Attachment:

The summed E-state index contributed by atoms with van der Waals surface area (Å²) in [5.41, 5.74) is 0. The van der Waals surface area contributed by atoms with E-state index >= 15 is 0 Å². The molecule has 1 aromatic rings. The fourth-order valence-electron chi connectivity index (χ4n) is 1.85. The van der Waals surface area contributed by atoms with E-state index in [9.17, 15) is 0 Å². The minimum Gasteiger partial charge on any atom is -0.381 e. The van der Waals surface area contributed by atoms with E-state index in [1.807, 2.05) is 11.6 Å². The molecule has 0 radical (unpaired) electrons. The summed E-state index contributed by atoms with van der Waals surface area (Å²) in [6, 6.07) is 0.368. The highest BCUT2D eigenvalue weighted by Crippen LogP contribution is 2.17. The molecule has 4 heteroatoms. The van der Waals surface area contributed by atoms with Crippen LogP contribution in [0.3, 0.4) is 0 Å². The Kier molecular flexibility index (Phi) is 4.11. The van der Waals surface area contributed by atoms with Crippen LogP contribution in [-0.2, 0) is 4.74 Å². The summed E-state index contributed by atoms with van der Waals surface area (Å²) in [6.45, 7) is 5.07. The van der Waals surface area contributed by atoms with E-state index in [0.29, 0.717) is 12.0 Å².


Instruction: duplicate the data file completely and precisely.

The summed E-state index contributed by atoms with van der Waals surface area (Å²) in [5.41, 5.74) is 0. The van der Waals surface area contributed by atoms with E-state index >= 15 is 0 Å². The molecule has 1 aromatic rings. The fourth-order valence-electron chi connectivity index (χ4n) is 1.85. The van der Waals surface area contributed by atoms with E-state index in [9.17, 15) is 0 Å². The minimum Gasteiger partial charge on any atom is -0.381 e. The van der Waals surface area contributed by atoms with E-state index in [1.807, 2.05) is 11.6 Å². The molecule has 0 radical (unpaired) electrons. The summed E-state index contributed by atoms with van der Waals surface area (Å²) in [6, 6.07) is 0.368. The highest BCUT2D eigenvalue weighted by Crippen LogP contribution is 2.17. The molecule has 4 heteroatoms. The van der Waals surface area contributed by atoms with Crippen LogP contribution in [0.3, 0.4) is 0 Å². The Kier molecular flexibility index (Phi) is 4.11. The van der Waals surface area contributed by atoms with Crippen LogP contribution in [-0.2, 0) is 4.74 Å². The summed E-state index contributed by atoms with van der Waals surface area (Å²) in [6.45, 7) is 5.07. The van der Waals surface area contributed by atoms with E-state index in [0.29, 0.717) is 12.0 Å².